Over the past 40 years, TV movies have featured topics that, in a single night or over the course of a week, taught us valuable lessons about who we are as a people, nation, and species.

In my elementary school in North Carolina, we watched The Autobiography of Miss Jane Pittman, Roots, and Brian’s Song every year. As a result, my civil rights heroes became Jane Pittman, Kunta Kinte, and Gale Sayers. I drank with Jane Pittman at that water fountain. I ran next to Gale Sayers in the park. I turned to my best friend and said, “I want to do that. I want to make movies that teach.” And so I did.

Millions of TV viewers have discovered the truth about spousal abuse (The Burning Bed), incest (Something about Amelia), toxic spills (Bitter Harvest) and miscarriages of justice (Indictment: The McMartin Trial). We also learned about our complex, and not always noble, multicultural history, from Miss Evers’ Boys to Murder in Mississippi, Geronimo to Bury My Heart at Wounded Knee. And we became more powerfully aware of man’s tragic ability to commit genocide (Holocaust).

In fact, a TV movie may arguably have saved the world. ABC’s The Day After offered a fictional account of a nuclear bomb exploding in the U.S. Although politicians and critics tried to ban the program, the program reached 100 million people including the most powerful man in the world, President Reagan. As detailed in his memoir, the film affected him so deeply that he contacted the Soviet Union’s Mikhail Gorbachev, which led to the end of the Arms Race.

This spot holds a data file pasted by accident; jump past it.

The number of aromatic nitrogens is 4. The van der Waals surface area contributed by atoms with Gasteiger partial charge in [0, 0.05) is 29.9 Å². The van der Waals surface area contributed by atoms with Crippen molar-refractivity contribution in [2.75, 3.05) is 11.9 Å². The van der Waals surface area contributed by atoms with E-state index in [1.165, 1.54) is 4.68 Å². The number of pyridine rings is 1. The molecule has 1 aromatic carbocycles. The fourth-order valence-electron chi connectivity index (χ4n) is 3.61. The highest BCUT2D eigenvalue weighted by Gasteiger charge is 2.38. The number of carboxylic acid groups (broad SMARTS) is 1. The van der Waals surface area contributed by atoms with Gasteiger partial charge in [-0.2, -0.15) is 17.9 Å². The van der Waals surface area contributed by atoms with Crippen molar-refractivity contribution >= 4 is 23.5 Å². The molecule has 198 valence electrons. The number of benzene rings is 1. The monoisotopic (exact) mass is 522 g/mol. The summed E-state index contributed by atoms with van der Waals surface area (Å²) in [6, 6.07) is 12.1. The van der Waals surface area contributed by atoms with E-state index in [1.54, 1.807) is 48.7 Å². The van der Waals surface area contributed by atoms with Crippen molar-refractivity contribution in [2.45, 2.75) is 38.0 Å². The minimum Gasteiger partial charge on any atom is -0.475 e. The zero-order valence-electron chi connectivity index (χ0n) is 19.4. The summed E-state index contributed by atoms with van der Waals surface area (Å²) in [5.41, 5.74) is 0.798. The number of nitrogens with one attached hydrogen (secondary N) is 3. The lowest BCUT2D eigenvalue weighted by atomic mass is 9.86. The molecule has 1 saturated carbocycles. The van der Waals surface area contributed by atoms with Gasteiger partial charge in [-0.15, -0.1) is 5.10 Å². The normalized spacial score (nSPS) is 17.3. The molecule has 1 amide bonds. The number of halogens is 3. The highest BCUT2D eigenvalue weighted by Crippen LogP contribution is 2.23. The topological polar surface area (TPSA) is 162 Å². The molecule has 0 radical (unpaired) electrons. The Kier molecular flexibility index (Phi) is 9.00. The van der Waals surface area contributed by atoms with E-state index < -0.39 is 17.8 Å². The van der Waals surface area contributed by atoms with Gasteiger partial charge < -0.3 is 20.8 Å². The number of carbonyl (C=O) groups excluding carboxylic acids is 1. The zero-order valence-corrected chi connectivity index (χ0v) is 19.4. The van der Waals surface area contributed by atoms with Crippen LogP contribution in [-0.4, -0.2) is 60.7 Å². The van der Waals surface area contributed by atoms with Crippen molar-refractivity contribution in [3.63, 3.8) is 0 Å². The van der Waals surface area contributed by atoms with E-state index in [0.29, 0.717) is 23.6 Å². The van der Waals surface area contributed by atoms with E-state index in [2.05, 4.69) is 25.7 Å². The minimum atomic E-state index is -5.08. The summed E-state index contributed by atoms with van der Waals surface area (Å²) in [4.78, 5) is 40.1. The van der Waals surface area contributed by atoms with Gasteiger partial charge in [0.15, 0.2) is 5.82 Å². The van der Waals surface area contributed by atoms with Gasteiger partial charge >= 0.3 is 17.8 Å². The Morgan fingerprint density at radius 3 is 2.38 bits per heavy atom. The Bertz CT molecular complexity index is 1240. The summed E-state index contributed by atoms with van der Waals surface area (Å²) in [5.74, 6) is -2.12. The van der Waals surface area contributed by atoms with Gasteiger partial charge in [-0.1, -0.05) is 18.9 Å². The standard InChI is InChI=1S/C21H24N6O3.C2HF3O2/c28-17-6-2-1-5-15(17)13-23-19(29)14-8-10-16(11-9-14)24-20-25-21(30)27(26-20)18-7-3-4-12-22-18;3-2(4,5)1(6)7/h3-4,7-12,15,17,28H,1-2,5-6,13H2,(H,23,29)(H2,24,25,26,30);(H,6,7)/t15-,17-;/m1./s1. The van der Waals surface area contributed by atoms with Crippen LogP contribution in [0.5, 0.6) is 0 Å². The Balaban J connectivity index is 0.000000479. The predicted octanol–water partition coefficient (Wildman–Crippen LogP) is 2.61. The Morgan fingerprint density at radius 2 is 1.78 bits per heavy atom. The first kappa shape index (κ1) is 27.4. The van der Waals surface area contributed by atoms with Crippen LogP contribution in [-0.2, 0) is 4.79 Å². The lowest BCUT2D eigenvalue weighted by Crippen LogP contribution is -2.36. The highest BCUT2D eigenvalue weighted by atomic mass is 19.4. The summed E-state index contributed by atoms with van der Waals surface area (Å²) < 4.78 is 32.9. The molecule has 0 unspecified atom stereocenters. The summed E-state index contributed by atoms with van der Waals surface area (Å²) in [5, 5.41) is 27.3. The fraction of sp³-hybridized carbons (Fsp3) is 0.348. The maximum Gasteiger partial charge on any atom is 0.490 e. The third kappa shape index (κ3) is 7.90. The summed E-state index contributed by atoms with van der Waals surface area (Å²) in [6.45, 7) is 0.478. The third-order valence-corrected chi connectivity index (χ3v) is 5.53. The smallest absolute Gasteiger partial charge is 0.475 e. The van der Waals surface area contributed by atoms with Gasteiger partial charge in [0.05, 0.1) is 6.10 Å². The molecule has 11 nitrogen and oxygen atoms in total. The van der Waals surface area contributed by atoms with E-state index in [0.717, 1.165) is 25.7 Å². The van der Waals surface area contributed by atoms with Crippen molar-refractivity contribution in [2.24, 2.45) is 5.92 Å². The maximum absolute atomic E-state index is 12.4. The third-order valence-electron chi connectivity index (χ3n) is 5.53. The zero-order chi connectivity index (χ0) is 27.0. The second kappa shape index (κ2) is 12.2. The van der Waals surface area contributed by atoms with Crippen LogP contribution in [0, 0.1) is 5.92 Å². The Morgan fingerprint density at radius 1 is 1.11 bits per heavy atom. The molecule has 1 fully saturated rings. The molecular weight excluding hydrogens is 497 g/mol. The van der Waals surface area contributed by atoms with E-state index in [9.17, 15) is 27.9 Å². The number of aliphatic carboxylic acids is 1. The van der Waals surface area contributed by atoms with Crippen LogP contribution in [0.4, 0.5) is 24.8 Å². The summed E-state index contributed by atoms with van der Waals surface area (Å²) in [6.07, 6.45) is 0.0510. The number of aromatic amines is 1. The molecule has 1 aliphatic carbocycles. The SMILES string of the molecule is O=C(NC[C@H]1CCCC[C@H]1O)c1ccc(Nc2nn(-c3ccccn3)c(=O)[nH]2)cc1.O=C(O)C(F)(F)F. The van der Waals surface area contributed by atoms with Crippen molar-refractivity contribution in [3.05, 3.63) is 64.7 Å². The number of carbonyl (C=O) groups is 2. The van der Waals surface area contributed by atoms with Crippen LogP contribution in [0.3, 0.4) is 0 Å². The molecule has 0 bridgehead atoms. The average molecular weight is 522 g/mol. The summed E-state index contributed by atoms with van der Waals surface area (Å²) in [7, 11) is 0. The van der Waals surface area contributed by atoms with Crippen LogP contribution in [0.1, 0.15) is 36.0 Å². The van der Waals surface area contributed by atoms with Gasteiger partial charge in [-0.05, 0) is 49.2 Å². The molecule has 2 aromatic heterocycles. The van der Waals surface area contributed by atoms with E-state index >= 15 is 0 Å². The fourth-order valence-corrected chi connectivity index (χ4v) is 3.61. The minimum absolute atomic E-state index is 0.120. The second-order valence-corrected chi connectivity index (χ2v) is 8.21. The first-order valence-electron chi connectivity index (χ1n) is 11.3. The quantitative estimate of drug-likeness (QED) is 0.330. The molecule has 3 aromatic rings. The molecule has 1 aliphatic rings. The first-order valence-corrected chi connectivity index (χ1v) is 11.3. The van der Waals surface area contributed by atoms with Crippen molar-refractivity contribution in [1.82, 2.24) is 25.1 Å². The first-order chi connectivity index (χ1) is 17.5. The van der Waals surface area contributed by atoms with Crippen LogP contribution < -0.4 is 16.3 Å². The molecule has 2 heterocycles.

Throughout their history, TV movies have often tackled subjects that feature films rarely do, especially today. As I teach my students, feature films are designed to launch global entertainment brands that are to be exploited across every platform and medium. While I often enjoy them, today’s feature films are marketing tools, designed to sell plush toys and theme park rides.

In contrast, television has another golden age, with some of the most brilliant and character-driven series the medium has ever seen. But the form is not the same. In series (and now Marvel-ous movies), there is no closure, no Aristotelian catharsis, and therefore little hope of transformation. Should one character die, he/she will replaced by another or come back to life. For every death on an operating table or miscarriage of justice, new life and redemption can be found in the coming attractions for the next episode.

Now, in the digital age, with audiences splintered across multiple channels, platforms, and screens, expensive TV movies have virtually disappeared. Even when they appear, they no longer leave the mark on our national conscious as they once did. Today if you want to send a message, send a tweet and hope that it goes viral.

Still, every once in a while, a TV movie will appear that helps elevate the form back to its former glory. And we are reminded that these stories told on this media in this unique format still has the power to transform both minds and normal hearts.

David Craig

About David Craig

David Craig is a media producer, communications professor (USC), LGBT media activist, and education scholar (UCLA). In other words, a storyteller. Please follow David on Twitter: @Producing2Power